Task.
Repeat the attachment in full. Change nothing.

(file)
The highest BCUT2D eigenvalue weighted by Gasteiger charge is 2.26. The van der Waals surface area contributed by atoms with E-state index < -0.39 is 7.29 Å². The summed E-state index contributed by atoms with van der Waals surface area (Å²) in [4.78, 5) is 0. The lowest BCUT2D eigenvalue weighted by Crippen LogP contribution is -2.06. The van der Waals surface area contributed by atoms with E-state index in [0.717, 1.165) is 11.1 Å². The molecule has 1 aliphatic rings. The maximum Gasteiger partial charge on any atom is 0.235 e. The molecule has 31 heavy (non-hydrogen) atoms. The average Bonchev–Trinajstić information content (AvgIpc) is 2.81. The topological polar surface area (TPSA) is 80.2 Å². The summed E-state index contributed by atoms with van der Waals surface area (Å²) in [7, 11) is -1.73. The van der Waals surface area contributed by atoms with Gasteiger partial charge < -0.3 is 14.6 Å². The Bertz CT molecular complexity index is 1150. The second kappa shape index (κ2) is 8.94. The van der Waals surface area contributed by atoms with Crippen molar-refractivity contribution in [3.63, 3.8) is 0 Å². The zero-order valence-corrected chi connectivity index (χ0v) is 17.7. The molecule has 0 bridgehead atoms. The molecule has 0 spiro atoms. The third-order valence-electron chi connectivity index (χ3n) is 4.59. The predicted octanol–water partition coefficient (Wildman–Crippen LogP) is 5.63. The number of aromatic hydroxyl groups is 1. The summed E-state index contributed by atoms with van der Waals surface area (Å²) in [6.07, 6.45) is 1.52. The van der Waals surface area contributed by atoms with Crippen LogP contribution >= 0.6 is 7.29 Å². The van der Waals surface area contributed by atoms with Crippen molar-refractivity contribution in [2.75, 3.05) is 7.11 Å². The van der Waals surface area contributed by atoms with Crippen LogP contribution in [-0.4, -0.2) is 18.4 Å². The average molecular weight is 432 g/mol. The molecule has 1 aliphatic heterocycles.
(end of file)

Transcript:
The highest BCUT2D eigenvalue weighted by Gasteiger charge is 2.26. The van der Waals surface area contributed by atoms with E-state index < -0.39 is 7.29 Å². The summed E-state index contributed by atoms with van der Waals surface area (Å²) in [4.78, 5) is 0. The lowest BCUT2D eigenvalue weighted by Crippen LogP contribution is -2.06. The van der Waals surface area contributed by atoms with E-state index in [0.717, 1.165) is 11.1 Å². The molecule has 1 aliphatic rings. The maximum Gasteiger partial charge on any atom is 0.235 e. The molecule has 31 heavy (non-hydrogen) atoms. The average Bonchev–Trinajstić information content (AvgIpc) is 2.81. The topological polar surface area (TPSA) is 80.2 Å². The summed E-state index contributed by atoms with van der Waals surface area (Å²) in [7, 11) is -1.73. The van der Waals surface area contributed by atoms with Gasteiger partial charge < -0.3 is 14.6 Å². The Bertz CT molecular complexity index is 1150. The second kappa shape index (κ2) is 8.94. The van der Waals surface area contributed by atoms with Crippen molar-refractivity contribution in [3.63, 3.8) is 0 Å². The zero-order valence-corrected chi connectivity index (χ0v) is 17.7. The molecule has 0 bridgehead atoms. The molecule has 0 spiro atoms. The third-order valence-electron chi connectivity index (χ3n) is 4.59. The predicted octanol–water partition coefficient (Wildman–Crippen LogP) is 5.63. The number of aromatic hydroxyl groups is 1. The summed E-state index contributed by atoms with van der Waals surface area (Å²) in [6.07, 6.45) is 1.52. The van der Waals surface area contributed by atoms with Crippen LogP contribution >= 0.6 is 7.29 Å². The van der Waals surface area contributed by atoms with Crippen molar-refractivity contribution in [2.75, 3.05) is 7.11 Å². The van der Waals surface area contributed by atoms with Crippen LogP contribution in [-0.4, -0.2) is 18.4 Å². The average molecular weight is 432 g/mol. The molecule has 1 aliphatic heterocycles.